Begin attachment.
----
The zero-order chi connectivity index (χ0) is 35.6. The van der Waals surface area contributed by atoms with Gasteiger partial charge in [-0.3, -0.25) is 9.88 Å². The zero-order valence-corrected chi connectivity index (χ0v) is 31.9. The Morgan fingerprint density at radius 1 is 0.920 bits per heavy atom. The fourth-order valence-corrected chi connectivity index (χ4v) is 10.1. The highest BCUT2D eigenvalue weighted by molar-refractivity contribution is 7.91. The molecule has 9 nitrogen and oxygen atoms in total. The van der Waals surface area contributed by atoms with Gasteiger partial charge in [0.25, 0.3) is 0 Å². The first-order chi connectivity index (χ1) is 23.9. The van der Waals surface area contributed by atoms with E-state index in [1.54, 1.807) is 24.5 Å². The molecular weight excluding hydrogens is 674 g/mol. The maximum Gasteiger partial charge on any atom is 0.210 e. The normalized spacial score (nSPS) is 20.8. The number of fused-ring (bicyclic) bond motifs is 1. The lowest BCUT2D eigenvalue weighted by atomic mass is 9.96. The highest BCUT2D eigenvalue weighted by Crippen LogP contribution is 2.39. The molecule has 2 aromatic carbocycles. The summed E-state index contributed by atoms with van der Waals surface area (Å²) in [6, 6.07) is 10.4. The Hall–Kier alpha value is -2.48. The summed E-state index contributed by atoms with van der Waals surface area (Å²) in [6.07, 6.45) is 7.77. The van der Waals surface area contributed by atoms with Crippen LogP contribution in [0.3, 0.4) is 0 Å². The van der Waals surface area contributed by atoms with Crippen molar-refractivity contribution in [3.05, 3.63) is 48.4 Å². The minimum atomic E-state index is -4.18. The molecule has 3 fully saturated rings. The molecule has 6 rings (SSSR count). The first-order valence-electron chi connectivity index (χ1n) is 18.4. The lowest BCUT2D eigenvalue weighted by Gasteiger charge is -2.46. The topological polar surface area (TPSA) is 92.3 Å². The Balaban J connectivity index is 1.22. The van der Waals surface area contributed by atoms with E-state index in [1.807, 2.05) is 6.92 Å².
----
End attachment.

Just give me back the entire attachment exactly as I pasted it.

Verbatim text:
The zero-order chi connectivity index (χ0) is 35.6. The van der Waals surface area contributed by atoms with Gasteiger partial charge in [-0.3, -0.25) is 9.88 Å². The zero-order valence-corrected chi connectivity index (χ0v) is 31.9. The Morgan fingerprint density at radius 1 is 0.920 bits per heavy atom. The fourth-order valence-corrected chi connectivity index (χ4v) is 10.1. The highest BCUT2D eigenvalue weighted by molar-refractivity contribution is 7.91. The molecule has 9 nitrogen and oxygen atoms in total. The van der Waals surface area contributed by atoms with Gasteiger partial charge in [0.25, 0.3) is 0 Å². The first-order chi connectivity index (χ1) is 23.9. The van der Waals surface area contributed by atoms with E-state index in [1.54, 1.807) is 24.5 Å². The molecular weight excluding hydrogens is 674 g/mol. The maximum Gasteiger partial charge on any atom is 0.210 e. The normalized spacial score (nSPS) is 20.8. The number of fused-ring (bicyclic) bond motifs is 1. The lowest BCUT2D eigenvalue weighted by atomic mass is 9.96. The highest BCUT2D eigenvalue weighted by Crippen LogP contribution is 2.39. The molecule has 2 aromatic carbocycles. The summed E-state index contributed by atoms with van der Waals surface area (Å²) in [6, 6.07) is 10.4. The Hall–Kier alpha value is -2.48. The summed E-state index contributed by atoms with van der Waals surface area (Å²) in [6.07, 6.45) is 7.77. The van der Waals surface area contributed by atoms with Crippen LogP contribution in [0.3, 0.4) is 0 Å². The van der Waals surface area contributed by atoms with Crippen molar-refractivity contribution in [3.05, 3.63) is 48.4 Å². The minimum atomic E-state index is -4.18. The molecule has 3 fully saturated rings. The molecule has 6 rings (SSSR count). The first-order valence-electron chi connectivity index (χ1n) is 18.4. The lowest BCUT2D eigenvalue weighted by Gasteiger charge is -2.46. The topological polar surface area (TPSA) is 92.3 Å². The Balaban J connectivity index is 1.22. The van der Waals surface area contributed by atoms with E-state index in [1.807, 2.05) is 6.92 Å².